Bling Bling Release Date: 2002 Genre: Action Director: Mark Clayborne (The Record Deal) Writer: Mark Clayborne (The Record Deal) Staring: Mark Clayborne, Shaheed Hooper and Brice McMillon On the eve of the release of Mark Clayborne’s second directorial effort The Record Deal through Maverick Entertainment, it’s appropriate to remind you how far he’s come since […]

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Bling Bling
Release Date: 2002
Genre: Action
Director: Mark Clayborne (The Record Deal)
Writer: Mark Clayborne (The Record Deal)
Staring: Mark Clayborne, Shaheed Hooper and Brice McMillon

On the eve of the release of Mark Clayborne’s second directorial effort The Record Deal through Maverick Entertainment, it’s appropriate to remind you how far he’s come since his first film. The Record Deal is far from perfect, but it’s a very enjoyable urban flick. The very opposite of that would be Bling Bling, an embarrassing production that almost gives Diggin’ For Dollars a run for its money.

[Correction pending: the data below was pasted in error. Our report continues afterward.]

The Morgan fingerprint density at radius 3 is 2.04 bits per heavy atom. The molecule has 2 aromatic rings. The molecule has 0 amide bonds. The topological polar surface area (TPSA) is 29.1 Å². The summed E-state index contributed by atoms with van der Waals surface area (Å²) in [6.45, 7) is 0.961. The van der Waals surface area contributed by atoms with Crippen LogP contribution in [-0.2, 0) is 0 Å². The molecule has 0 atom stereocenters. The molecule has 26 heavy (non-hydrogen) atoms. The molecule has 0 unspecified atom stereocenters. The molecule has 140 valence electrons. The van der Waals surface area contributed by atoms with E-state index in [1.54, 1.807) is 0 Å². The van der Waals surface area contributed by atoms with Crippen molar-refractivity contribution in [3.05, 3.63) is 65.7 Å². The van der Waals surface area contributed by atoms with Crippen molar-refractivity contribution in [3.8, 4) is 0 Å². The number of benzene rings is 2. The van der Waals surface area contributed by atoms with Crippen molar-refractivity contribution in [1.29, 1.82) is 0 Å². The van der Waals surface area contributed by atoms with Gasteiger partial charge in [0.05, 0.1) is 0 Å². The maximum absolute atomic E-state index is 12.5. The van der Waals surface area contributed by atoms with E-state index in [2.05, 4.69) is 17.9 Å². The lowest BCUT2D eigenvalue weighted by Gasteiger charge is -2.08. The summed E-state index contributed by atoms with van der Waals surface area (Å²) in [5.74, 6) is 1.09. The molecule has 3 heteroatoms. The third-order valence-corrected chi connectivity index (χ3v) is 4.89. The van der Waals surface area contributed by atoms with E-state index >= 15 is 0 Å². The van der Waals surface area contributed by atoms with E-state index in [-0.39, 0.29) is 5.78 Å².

Bling Bling is so bad that up until a month before The Record Deal’s release, Maverick Entertainment was plugging Clayborne’s first effort as being the amicable Ice Grill. Nope. Clayborne, from what I know, had nothing to do with Ice Grill. The only thing he’d done before The Record Deal was this.

Why am I spending so much time expounding upon Clayborne’s resume? If you’ve seen both of Clayborne’s films, you’ll understand why. Minus the genre similarities, Bling Bling and The Record Deal are like night and day.

Shot on what must have been incredibly cheap video, Clayborne made Bling Bling on the cheap, and it shows. It was produced with help from the New York Digital Training Center, essentially making it a bad student film that obtained distribution thanks to the urban boom. Like his second film, though, there’s no one to blame (or praise) for how it turned out but Clayborne. He wrote, directed, produced, and acted in Bling Bling.

Like The Record Deal, Bling Bling focuses on the evils of the record industry. A hot rapper is shot by record label thugs when he decides its time to move to a more respectful label. Both his rapper brother and the police want to see the guilty brought to court, and so goes another urban film with barely audible dialogue, a terrible script, and absolutely nothing going for it.

Most first time directors who sold their urban films to York took their check and went back to their more lucrative jobs at Circuit City (or if you’re the director of Ax ‘Em, go to jail). Clayborne stayed in the game even after making such a terrible film, and looks to be a rising director two and a half years later.

DVD: Barebones.

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